EDEN PRAIRIE, Minn. (AP) — Minnesota's offense has a simple focus: Adrian Peterson. The Vikings aren't scheming to surprise opponents by throwing 50 passes per game. That doesn't mean offensive coordinator Bill Musgrave doesn't have plenty to work on. Just because the Vikings have a straight-forward, no-frills style doesn't mean Musgrave hasn't had to dig deep in the playbook to find combinations, alignments and calls that work to keep the attack balanced and the defense guessing at least some of the time.
EDEN PRAIRIE, Minn. (AP) — Minnesota's offense has a simple focus: Adrian Peterson. The Vikings aren't scheming to surprise opponents by throwing 50 passes per game.
That doesn't mean offensive coordinator Bill Musgrave doesn't have plenty to work on. Just because the Vikings have a straight-forward, no-frills style doesn't mean Musgrave hasn't had to dig deep in the playbook to find combinations, alignments and calls that work to keep the attack balanced and the defense guessing at least some of the time.
Coaches and players have credited Musgrave for his ingenuity, particularly over the last month as the Vikings won four straight games to force a rematch this Saturday with Green Bay in the playoffs. In last Sunday's win over the Packers, Musgrave unveiled several wrinkles that proved effective.
In the second quarter, wide receiver Jarius Wright lined up as a fullback in front of Peterson before running to the flat and snagging an 8-yard touchdown pass. In the third quarter, fullback Jerome Felton, who had two receptions and no carries over the first 15 games, lined up as a receiver and was wide open for a 17-yard reception during a drive that reached the end zone.
"As the ball was in the air I was like, 'Hold on, is that coming to me?'" Felton said.
The Vikings accumulated a season-high 444 yards against the Packers. Coach Leslie Frazier, without prompting, credited Musgrave and the other offensive assistants for the plan.
"He's so intelligent and so creative in what he does, and obviously with Adrian there are only so many runs you can create and do, but he still finds new ways to get him the ball and obviously that's working," quarterback Christian Ponder said. "In the passing game, finding ways to get guys open and create different throws and play actions and all these different things. He has such a great understanding of defenses. I think that's the biggest thing that impresses me."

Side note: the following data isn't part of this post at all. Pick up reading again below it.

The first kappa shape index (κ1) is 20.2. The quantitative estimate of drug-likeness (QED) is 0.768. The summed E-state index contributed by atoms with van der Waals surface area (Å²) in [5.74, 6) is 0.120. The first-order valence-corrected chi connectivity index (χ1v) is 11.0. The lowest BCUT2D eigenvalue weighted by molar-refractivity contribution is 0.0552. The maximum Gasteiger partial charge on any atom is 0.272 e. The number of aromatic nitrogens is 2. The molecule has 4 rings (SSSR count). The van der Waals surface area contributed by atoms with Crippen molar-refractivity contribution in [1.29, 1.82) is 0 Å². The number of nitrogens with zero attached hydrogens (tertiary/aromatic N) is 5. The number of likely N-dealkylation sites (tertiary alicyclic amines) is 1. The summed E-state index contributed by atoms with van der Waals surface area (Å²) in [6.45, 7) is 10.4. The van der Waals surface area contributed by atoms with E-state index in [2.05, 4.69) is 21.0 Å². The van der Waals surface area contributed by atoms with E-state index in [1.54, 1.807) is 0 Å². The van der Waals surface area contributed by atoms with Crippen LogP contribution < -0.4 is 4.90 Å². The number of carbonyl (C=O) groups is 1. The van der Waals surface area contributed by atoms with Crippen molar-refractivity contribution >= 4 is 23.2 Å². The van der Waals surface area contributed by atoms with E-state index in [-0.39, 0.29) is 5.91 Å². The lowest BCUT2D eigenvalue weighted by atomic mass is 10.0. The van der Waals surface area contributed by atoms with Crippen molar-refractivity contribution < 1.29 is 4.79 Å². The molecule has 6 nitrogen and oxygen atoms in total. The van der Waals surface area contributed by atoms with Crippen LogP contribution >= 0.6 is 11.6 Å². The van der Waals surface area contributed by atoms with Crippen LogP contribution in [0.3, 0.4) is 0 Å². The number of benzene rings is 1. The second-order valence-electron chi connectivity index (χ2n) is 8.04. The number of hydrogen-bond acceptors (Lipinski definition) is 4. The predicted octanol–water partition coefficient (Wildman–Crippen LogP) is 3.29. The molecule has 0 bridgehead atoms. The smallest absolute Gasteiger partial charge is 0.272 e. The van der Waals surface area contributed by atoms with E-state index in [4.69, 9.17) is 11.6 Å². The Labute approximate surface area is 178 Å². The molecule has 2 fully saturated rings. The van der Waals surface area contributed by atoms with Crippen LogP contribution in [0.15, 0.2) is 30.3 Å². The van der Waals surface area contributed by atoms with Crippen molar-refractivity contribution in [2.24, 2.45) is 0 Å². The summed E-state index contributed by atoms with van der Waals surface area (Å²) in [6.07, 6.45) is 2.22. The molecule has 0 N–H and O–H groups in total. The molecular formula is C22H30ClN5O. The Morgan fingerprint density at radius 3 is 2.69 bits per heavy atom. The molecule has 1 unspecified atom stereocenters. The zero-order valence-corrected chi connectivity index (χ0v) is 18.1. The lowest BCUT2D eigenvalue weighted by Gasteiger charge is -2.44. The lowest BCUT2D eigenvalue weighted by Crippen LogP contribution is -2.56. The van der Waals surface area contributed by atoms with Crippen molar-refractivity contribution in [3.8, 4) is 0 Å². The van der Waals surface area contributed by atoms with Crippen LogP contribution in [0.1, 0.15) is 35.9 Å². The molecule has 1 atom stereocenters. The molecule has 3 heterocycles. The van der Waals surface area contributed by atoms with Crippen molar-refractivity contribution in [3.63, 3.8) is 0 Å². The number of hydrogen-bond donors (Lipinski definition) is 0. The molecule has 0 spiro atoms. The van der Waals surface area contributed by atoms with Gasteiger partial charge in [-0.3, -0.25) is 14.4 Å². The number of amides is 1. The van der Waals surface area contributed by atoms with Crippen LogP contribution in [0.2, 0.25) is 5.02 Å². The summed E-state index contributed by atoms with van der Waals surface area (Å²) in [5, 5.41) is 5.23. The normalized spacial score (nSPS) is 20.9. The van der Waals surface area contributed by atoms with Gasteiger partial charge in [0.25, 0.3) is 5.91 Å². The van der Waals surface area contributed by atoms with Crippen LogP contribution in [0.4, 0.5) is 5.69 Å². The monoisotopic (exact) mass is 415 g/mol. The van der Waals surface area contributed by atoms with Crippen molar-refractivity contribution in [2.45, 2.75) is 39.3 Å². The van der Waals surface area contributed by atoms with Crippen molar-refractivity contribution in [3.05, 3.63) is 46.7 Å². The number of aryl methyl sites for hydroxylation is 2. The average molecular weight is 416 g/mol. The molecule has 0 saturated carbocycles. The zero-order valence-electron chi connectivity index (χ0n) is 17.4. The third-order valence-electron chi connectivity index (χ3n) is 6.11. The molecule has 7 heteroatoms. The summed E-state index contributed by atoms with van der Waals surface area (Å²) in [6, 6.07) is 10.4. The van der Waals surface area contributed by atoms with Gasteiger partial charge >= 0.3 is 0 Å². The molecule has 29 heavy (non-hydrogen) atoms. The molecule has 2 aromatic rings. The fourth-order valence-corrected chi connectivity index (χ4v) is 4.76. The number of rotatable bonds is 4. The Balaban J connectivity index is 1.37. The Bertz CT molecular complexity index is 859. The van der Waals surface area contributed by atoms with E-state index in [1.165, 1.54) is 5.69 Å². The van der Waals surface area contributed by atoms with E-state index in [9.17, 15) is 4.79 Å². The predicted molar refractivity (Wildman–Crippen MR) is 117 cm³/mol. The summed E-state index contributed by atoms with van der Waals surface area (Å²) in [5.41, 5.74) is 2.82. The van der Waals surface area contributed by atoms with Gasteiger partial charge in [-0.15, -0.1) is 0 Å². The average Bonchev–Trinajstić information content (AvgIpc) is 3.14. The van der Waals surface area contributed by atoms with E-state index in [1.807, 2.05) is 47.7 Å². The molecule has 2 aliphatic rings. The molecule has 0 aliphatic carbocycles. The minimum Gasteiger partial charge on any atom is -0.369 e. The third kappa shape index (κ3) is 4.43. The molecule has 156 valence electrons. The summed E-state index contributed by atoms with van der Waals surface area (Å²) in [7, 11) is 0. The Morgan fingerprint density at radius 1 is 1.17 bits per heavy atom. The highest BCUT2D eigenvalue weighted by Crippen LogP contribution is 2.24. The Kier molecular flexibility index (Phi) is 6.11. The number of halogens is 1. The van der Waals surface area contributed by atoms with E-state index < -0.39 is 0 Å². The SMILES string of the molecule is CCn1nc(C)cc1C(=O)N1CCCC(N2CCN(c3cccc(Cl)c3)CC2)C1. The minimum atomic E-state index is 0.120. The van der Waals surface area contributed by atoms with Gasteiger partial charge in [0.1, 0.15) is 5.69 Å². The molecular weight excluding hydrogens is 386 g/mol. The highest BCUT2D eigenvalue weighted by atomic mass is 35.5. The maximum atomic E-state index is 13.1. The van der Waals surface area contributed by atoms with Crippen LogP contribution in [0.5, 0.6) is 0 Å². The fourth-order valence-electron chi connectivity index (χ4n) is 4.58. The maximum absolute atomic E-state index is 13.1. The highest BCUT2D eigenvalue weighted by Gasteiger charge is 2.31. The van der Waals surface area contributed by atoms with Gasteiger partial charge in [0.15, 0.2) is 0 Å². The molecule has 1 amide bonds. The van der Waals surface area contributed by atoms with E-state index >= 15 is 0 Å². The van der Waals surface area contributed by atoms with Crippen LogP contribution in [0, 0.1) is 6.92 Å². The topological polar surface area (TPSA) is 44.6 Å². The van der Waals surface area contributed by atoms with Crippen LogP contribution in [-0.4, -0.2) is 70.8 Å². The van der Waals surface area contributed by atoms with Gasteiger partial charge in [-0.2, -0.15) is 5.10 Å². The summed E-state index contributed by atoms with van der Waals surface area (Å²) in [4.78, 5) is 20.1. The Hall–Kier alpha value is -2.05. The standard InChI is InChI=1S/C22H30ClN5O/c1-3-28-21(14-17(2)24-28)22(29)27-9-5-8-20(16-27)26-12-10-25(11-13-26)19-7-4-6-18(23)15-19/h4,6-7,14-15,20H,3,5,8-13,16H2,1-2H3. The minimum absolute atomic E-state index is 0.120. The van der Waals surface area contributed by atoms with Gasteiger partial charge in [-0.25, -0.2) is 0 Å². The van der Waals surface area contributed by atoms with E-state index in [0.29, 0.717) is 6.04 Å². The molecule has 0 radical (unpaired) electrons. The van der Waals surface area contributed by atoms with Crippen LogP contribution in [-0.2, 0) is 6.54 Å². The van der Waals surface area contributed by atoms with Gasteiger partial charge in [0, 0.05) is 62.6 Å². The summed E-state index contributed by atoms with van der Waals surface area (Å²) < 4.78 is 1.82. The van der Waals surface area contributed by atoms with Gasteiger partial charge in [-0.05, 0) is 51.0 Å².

Musgrave's system hasn't always worked so smoothly. The Vikings netted 120 or fewer yards passing six times this season, though they won four of those games. As the offense sputtered early in their worst loss of 2012 — a 36-17 setback at home against Tampa Bay — one agitated and inebriated fan in the crowd started yelling toward the coaches' box, "Hey Musgrave! Three and out! Three and out! Three and out!" (Musgrave stands on the sideline during games, so the complaint was misdirected.)
Wide receiver Percy Harvin acknowledged earlier this season that his frustration with the organization, expressed publicly during minicamp, stemmed from a lack of clarity about his role and said the communication from Musgrave last year wasn't consistent. One of the reasons Frazier hired Musgrave in 2011 was the work he did in Atlanta with quarterback Matt Ryan, the 2008 NFL Offensive Rookie of the Year, but Ponder regressed at midseason and looked lost until a recovery last month.
After that first game in Green Bay, when Ponder threw two costly interceptions deep in Packers territory, Musgrave tried to take some of the mounting pressure on the quarterback, asking him to make throws the next two games that were even safer than usual. With a couple of important victories to help Ponder's confidence recover, he played more assertively the last two weeks.
"As players we go out there and execute and actually make it happen, but you need coaches to put you in positions to be successful," center John Sullivan said. "I think Bill's done a great job of that."
Musgrave is a soft-spoken as coaches come, holding pleasant but unrevealing news conferences each week with reporters and rarely showing emotion on the sideline during games. Even so, he has a bit of the mad scientist in him. He wrote a quarterback's handbook years ago, with 100 rules to live by for those playing the position at all levels, based on his own insights, beliefs and experiences. Musgrave said earlier this season that Ryan memorized it his rookie year with the Falcons.
In training camp this year, after a lethargic practice, Musgrave tried to motivate his group by putting a bunch of leaves and sticks on a table during a meeting and lighting it on fire, visual evidence of the offense's responsibility to be the spark of the team. He had a garbage can of water nearby to safely extinguish the flames.
Five months later, and Musgrave is still finding ways to ignite the Vikings.
"He tries to put us in the best position possible to make plays," wide receiver Michael Jenkins said. "You're pretty excited to see what's in the playbook when you come in for the next week. It's a fun offense to play in."
AP Sports Writer Jon Krawczynski contributed to this report.
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